“How could she be alive? Is your mother at our age? Is mine? But I’ll ask. I’ll ask him. I’ll get personal from my side of it for a change. He knows more about me, about my family, than anyone else—because I talk to him—but I don’t want nobody else should know.”
“But you’re telling me now.”
“Grandmother to grandmother I’m telling you.”
“You’re upset. I can tell.”
“How can you tell?”
“Your hand trembles when you lift your cup. Ten times a minute you wipe your lipstick with a napkin. Normally you don’t do this.”
“So I’m upset.”
“So you’ll talk.”
“Your food,” said the waitress from over Mrs. Bloch’s shoulder, and with a birdlike quickness set the dish on the table and stepped away.
“Who does she think she is? A princess? If I was a waitress I would be more polite.”
“Maybe she is better than us,” Mrs. Bloch said, her viscous upper lip curling back in a smile.
“Don’t get funny. So tell me the story.”
Mrs. Bloch held the pastry up in front of her.
“What are you doing? You’re studying it?”
“I told you. It’s an old story and I’m remembering it, darling. You want to hear it from the beginning?”
“From the beginning? From the creation of Adam and Eve? No, thank you, that part I’ve heard.”
“No, from Minnie and Jacob, that’s what I was thinking. From the creation of Minnie and Jacob.”
“For that you need to study the doughnut? Better you should get one with a hole in it, so you can look through the hole to the other side.”
“The other side? I’m seeing the other side without closing my eyes, without a magical hole in a magical doughnut.”
Mrs. Bloch took a bite out of the pastry. She chewed for a moment, and then said through a mouthful of dough, “Don’t look so impatient, it’s a long story, I need my nourishment.”
“You said old story, not long.”
“Well, what’s old? What’s long? As long as it’s good.”
“Well,” said Mrs. Pinsker, “how could it not be good? You’re sitting here, you lived, that’s it. A happy ending. I can tell. You’re smiling again, darling.”
“And I shouldn’t smile when I’m thinking about the beginning?”
“But so tell me what was going on with his accident.”
“With Manny’s fall?”
“No, with the president of the United States. With George Gershwin. Of course, with your Manny.”
“With my Manny it was an accident.”
“I was there, I could see, a man trips, a man stumbles, but I mean he’s all right? He’s not sick? A man just doesn’t all of a sudden tumble down after all these years for no reason. Look, everybody has reasons but not everybody falls down. So tell me his reasons? What’s the matter? He’s got a disease? He’s got troubles with you-know-who?”
“I told you, nothing. He’s got nothing. Nothing is wrong. He told me earlier in the day he had a little headache.”
“Headache? It’s a tumor, maybe?”
“Please darling, I told you, it was nothing. He had a little headache. In the hospital, after his accident, lying there, he told me everything. Ever since his father died, a long time ago, we’ve been very close, you know . . .”
“I’ve heard, I’ve noticed.”
“So you’ve noticed. So I’ve been like his concudante, do you know what I mean?”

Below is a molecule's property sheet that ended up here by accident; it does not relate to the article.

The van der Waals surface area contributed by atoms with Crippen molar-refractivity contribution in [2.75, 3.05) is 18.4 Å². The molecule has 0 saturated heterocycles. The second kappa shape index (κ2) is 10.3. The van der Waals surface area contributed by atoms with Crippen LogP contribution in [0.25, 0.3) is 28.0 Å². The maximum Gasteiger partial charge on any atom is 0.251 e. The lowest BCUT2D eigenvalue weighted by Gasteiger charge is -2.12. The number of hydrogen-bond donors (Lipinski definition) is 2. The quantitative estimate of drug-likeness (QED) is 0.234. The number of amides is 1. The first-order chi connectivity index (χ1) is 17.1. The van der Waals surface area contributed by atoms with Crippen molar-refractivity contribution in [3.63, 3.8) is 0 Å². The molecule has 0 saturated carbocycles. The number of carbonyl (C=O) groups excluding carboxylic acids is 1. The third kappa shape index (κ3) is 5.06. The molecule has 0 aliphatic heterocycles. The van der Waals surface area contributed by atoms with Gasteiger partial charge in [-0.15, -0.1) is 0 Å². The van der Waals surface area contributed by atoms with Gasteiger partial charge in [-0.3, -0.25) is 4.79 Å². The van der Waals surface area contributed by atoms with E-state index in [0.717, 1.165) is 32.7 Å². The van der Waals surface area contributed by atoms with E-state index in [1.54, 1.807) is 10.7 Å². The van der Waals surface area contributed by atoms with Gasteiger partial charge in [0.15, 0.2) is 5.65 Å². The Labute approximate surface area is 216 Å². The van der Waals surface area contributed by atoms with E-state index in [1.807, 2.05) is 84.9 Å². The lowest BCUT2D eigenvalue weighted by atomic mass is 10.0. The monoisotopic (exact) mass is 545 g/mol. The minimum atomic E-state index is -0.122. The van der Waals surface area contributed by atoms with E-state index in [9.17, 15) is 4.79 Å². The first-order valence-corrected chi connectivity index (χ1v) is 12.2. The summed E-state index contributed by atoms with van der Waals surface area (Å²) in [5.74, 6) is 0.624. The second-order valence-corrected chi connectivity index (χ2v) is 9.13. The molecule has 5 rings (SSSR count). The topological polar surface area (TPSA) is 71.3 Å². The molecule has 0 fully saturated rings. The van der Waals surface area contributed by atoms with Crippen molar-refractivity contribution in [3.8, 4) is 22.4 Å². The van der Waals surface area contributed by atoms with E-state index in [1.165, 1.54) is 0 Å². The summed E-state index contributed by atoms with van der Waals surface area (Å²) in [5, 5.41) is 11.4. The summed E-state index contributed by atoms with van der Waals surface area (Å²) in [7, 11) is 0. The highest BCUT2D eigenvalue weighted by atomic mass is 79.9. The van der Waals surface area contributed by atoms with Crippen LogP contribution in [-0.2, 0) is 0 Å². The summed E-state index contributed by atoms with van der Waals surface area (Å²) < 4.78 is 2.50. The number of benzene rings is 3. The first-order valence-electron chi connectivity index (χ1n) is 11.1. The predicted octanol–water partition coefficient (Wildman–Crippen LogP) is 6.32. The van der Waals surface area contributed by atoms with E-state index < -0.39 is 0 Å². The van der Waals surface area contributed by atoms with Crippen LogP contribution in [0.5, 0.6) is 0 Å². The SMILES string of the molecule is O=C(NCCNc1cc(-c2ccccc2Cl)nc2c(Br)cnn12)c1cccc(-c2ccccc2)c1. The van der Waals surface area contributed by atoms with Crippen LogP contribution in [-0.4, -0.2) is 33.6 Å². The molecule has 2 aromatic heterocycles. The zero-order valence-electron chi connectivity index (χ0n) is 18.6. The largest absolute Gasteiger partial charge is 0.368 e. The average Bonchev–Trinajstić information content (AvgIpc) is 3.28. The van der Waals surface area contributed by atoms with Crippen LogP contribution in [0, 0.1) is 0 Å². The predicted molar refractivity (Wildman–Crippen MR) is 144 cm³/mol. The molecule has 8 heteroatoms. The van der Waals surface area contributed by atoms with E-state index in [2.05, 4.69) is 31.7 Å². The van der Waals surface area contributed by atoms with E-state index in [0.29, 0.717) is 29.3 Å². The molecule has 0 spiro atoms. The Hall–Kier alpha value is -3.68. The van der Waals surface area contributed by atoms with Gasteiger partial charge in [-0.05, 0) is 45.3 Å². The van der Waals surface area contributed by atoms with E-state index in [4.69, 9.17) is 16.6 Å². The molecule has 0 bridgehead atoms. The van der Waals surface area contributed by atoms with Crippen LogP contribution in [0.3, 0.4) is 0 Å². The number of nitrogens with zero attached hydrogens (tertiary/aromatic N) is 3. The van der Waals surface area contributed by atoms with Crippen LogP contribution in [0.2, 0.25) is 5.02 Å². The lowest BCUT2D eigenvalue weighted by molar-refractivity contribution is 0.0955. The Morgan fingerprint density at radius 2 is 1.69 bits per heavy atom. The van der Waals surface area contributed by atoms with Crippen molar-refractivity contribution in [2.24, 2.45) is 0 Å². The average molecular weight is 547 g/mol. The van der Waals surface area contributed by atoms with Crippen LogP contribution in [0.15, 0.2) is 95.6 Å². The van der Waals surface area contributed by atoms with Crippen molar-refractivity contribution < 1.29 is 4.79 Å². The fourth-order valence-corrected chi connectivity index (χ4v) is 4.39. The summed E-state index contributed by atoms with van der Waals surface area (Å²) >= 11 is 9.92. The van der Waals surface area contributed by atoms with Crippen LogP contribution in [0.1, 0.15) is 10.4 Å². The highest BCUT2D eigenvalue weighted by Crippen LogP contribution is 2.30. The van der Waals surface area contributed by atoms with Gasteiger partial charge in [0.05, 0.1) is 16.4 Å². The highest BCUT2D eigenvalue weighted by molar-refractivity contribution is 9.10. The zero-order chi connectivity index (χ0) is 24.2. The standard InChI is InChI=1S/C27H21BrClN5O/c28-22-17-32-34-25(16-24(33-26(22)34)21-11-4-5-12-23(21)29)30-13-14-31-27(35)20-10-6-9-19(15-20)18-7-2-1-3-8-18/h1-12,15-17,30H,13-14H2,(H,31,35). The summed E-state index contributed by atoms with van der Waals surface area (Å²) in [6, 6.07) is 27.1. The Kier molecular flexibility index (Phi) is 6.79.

“Do I know? Do I know? Don’t I have children of my own? Don’t I hear all the stories, all the troubles?”
“If they talk to you, you’re lucky. If they don’t, you’re happy.”
“I couldn’t agree more, Mrs. Bloch. So tell.”
“You’re telling me about his accident.”
“His fall. And later his summer and his winter and his spring? Keep talking.”
“Very funny. Summer, winter, whatever. I’m telling you he had his summer later in life than most boys, with this business he was making. And good for him, because early in his life, times were rough for him when he was a little boy, when my Jacob passed away . . .”
“That’s the beginning you were talking about?”
“So you’ll tell me that later. But now I want to hear the middle. The part I saw. Because even though I saw it I didn’t know what I was seeing.”
“What do you mean, darling, typical? You think I’m blind or something? I was there, I was looking down from the upstairs . . .”
“From up there we get a good view, don’t we, Mrs. Pinsker?”
“The grandmothers see everything, sure. So I was up in the balcony watching, like in the old days, when I’m up there watching the stage show at the Roxy . . .”
“Looking down at the stage show, of course. So you don’t think I remember those things? And let me tell you what I remember . . .”
“I’ll let you.”
“Thank you, darling. And I’ll tell you. What I remember is looking down from the balcony of the old shul on my old street, peeking from behind the curtain they put up around us to keep us ladies from looking down.”
“They put up a curtain?”
“You were so far ahead of everybody you never had no curtain? In some places I hear, of course I never saw, they had a wall. And you could make eyeholes and peep through. They had their old ways. In the old country. And some were not so bad and some were not so good. I’m telling you, my Manny banged his nose against it when it came time for him to stay downstairs with the men. He didn’t want to leave me, the boy was such a good one. And he had to go to school? Same trouble. He didn’t want to leave me. Such a good boy. But what you were asking, that comes later and you were asking about his accident.”
“It was an accident.”
“But it comes first, not later.”
“First I’m telling, but in his life it comes later.”
“Don’t confuse me, just tell me.”
“I’m telling you. Just the way he told me.”
“His concudante? Like the confessor?”
“You mean like the Catholics? God forbid.”
“If He forbid we wouldn’t have the Catholics.”
“Don’t joke when I’m thinking about this.”
“Thinking to you is like praying? I shouldn’t disturb you?”
“I’m just trying to get it right.”
“Look, darling, sip a coffee, calm a little, and tell me what happened.”